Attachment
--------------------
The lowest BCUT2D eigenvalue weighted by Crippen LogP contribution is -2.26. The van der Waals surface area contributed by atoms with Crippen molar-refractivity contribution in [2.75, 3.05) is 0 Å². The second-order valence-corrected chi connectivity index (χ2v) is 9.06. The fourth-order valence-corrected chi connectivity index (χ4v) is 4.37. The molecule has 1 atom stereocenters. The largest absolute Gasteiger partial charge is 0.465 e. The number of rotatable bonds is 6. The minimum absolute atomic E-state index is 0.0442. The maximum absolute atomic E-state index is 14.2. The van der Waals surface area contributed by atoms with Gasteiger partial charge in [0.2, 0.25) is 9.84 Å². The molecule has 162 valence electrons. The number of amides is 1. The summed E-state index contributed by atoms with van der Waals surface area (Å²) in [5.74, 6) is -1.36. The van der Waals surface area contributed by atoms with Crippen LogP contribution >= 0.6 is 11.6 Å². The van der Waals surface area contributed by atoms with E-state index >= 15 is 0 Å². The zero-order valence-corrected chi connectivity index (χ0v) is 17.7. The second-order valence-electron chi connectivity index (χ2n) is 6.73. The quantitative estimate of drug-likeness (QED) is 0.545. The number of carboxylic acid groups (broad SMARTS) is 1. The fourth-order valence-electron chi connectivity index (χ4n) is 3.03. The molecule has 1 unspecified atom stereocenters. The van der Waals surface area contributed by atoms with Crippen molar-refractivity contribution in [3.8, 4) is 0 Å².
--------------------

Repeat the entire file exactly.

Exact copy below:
The lowest BCUT2D eigenvalue weighted by Crippen LogP contribution is -2.26. The van der Waals surface area contributed by atoms with Crippen molar-refractivity contribution in [2.75, 3.05) is 0 Å². The second-order valence-corrected chi connectivity index (χ2v) is 9.06. The fourth-order valence-corrected chi connectivity index (χ4v) is 4.37. The molecule has 1 atom stereocenters. The largest absolute Gasteiger partial charge is 0.465 e. The number of rotatable bonds is 6. The minimum absolute atomic E-state index is 0.0442. The maximum absolute atomic E-state index is 14.2. The van der Waals surface area contributed by atoms with Gasteiger partial charge in [0.2, 0.25) is 9.84 Å². The molecule has 162 valence electrons. The number of amides is 1. The summed E-state index contributed by atoms with van der Waals surface area (Å²) in [5.74, 6) is -1.36. The van der Waals surface area contributed by atoms with Crippen LogP contribution >= 0.6 is 11.6 Å². The van der Waals surface area contributed by atoms with E-state index >= 15 is 0 Å². The zero-order valence-corrected chi connectivity index (χ0v) is 17.7. The second-order valence-electron chi connectivity index (χ2n) is 6.73. The quantitative estimate of drug-likeness (QED) is 0.545. The number of carboxylic acid groups (broad SMARTS) is 1. The fourth-order valence-electron chi connectivity index (χ4n) is 3.03. The molecule has 1 unspecified atom stereocenters. The van der Waals surface area contributed by atoms with Crippen molar-refractivity contribution in [3.8, 4) is 0 Å².